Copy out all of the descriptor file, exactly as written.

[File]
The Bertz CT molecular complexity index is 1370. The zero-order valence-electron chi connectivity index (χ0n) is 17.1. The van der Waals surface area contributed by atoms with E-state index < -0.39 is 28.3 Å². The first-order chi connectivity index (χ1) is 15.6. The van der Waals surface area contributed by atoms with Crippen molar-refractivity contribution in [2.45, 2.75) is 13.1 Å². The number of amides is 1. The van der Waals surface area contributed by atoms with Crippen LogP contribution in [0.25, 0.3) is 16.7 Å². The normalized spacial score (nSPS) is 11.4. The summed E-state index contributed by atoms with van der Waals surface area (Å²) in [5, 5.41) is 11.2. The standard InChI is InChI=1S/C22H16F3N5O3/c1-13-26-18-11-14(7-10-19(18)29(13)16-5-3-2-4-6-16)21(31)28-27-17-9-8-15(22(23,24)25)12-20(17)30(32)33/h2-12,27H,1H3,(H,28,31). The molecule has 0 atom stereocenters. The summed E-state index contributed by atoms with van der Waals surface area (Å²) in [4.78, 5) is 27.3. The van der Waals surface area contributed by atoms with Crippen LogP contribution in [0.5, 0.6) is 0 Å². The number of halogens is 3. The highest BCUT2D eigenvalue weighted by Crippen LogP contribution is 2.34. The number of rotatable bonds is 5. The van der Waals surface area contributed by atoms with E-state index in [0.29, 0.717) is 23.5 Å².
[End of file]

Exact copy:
The Bertz CT molecular complexity index is 1370. The zero-order valence-electron chi connectivity index (χ0n) is 17.1. The van der Waals surface area contributed by atoms with E-state index < -0.39 is 28.3 Å². The first-order chi connectivity index (χ1) is 15.6. The van der Waals surface area contributed by atoms with Crippen molar-refractivity contribution in [2.45, 2.75) is 13.1 Å². The number of amides is 1. The van der Waals surface area contributed by atoms with Crippen LogP contribution in [0.25, 0.3) is 16.7 Å². The normalized spacial score (nSPS) is 11.4. The summed E-state index contributed by atoms with van der Waals surface area (Å²) in [5, 5.41) is 11.2. The standard InChI is InChI=1S/C22H16F3N5O3/c1-13-26-18-11-14(7-10-19(18)29(13)16-5-3-2-4-6-16)21(31)28-27-17-9-8-15(22(23,24)25)12-20(17)30(32)33/h2-12,27H,1H3,(H,28,31). The molecule has 0 atom stereocenters. The summed E-state index contributed by atoms with van der Waals surface area (Å²) in [4.78, 5) is 27.3. The van der Waals surface area contributed by atoms with Crippen LogP contribution in [0.5, 0.6) is 0 Å². The number of halogens is 3. The highest BCUT2D eigenvalue weighted by Crippen LogP contribution is 2.34. The number of rotatable bonds is 5. The van der Waals surface area contributed by atoms with E-state index in [0.29, 0.717) is 23.5 Å².